What is Estate Planning?
Estate planning includes organizing your affairs so that you can maximize the benefits of your assets and that your loved ones can benefit from your assets after your death. It also reduces or eliminates your estate's tax burden. It can also help you pass on your assets without going through Probate or paying additional fees.
What Does an Estate Plan Include?
An estate plan drafted by a experienced NY estate planning attorney would include:
- Revocable or Irrevocable trust
- Living will and healthcare proxy
- Durable Power of Attorney
- Final instructions of your preference
When Should You Review Your Estate Plan?
If you already have an estate plan, it should be reviewed every 3 years or upon a life changing event. Certain conditions or circumstances may change over the years. These life changing events can be:
- Birth, death, marriage, adoption, divorce, disability
- Purchase or sale of a business
- Change in assets
- Change in your overall net worth
What Happens if You Die Without a Will?
If you die intestate (without a will), your state's laws and regulations will determine who will receive your assets by default. These laws vary from one state to another. Although assets are typically distributed to the spouse and children, the legislature determines how much of your estate a family member may receive. If you die without a will in NY, the first $50,000 and 1/2 of your estate goes to your wife and the rest to your children. By creating a will, you have the opportunity to alter your state's default plan to meet your personal needs.
What Does a Will Do?
A will allows you to exercise control and distribute certain personal assets and property at the time of your death. Generally, a will allows you to dispose property in any manner that you choose. Wills can vary in complexity and can be used to achieve a wide variety of family and tax objectives. A simple will provides the complete distribution of your assets. A testamentary trust will creates one or more trusts once you pass away.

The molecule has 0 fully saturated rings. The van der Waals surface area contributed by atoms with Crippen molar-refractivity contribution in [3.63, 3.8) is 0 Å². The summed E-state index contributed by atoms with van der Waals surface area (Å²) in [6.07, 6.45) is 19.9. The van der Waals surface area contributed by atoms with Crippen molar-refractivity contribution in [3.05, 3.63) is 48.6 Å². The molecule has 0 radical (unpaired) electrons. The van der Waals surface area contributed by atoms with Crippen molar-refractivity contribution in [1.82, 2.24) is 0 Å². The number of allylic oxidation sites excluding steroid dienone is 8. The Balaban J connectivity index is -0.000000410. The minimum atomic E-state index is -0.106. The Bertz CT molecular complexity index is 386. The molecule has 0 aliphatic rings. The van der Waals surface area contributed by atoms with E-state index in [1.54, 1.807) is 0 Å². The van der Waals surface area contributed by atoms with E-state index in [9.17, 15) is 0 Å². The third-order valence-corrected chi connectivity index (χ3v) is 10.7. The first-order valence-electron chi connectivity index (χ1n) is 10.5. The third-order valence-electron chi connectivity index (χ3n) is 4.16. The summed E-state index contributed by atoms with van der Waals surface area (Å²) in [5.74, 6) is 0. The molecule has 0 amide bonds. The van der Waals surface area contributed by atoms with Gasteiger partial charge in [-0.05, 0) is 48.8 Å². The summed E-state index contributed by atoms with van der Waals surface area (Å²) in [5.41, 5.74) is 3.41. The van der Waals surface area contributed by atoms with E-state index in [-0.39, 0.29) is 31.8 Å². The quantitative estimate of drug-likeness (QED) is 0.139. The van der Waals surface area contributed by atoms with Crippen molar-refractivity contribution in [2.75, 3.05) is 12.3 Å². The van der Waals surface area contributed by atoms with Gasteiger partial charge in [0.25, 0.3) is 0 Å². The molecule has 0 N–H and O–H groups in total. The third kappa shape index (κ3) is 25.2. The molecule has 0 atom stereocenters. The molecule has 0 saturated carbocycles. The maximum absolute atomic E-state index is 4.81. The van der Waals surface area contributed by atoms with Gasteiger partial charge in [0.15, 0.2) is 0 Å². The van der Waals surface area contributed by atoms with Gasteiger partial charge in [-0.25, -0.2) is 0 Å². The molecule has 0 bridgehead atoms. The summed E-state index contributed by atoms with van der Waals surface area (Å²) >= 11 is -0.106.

What Assets Can I Transfer Into My Trust?
You can transfer both real or personal property into a trust with the exception of the IRA plans and Life Insurance policies. Although you cannot transfer your IRAs into the trust there are other ways to ensure that the IRA funds will be received by the beneficiaries even if the beneficiaries are minor children. A professional estate planning lawyer will go over the process with you in great detail and complete all transfers into the trust in accordance with applicable state law. The Law Office of Inna Fershteyn and Associates, P.C. represents clients in their estate planning even if the property is located in NY, NJ, PA, CT, FL, CA, WA and other states.
Should I Avoid Probate?
Probate is the process of providing a Surrogates court with evidence to uphold the validity of the deceased person's Will. In essence, the court oversees the process of identifying the deceased person's property, identifying the proper heirs, distributing the property to them and paying debts to the creditors. Overall, the probate process is complicated, expensive, and time-consuming; if you need further help with your final decision on whether to avoid probate please don't hesitate, Contact the Law Office of Inna Fershteyn at 718-333-2395.
What Does My Will Actually Do?
A will is an important legal document that declares who will receive and manage your estate after you pass away. Your estate consists of anything from things as large as real estate or personal vehicles, down to photographs and family heirlooms.
What Is a Living Trust?
A living trust is a way to own your assets during your life time and then giving your assets to your children when you pass away without going to probate court and bring all of your assets together into one plan, provide maximum privacy, is valid in every state, and can be changed by you at any time.
Your estate planning attorney together with you will review your estate and will determine the best plan for you.
Are There Any Disadvantages To Having a Living Trust?
There are no disadvantages to a having a living trust. You still have complete control and access to all of the assets in your trust. You also have the right to make any changes to your living trust while you are alive and competent.
Can I Act As My Own Trustee?
You can act as your own trustee if you are competent to handle your own finances. There is no legal reason for why you can't be your own trustee. If you are married, both you and your spouse can act as co-trustees.
For more detailed explanation about Trusts,
please call (718) 333-2395
and schedule an individual Trust and Estate consultation.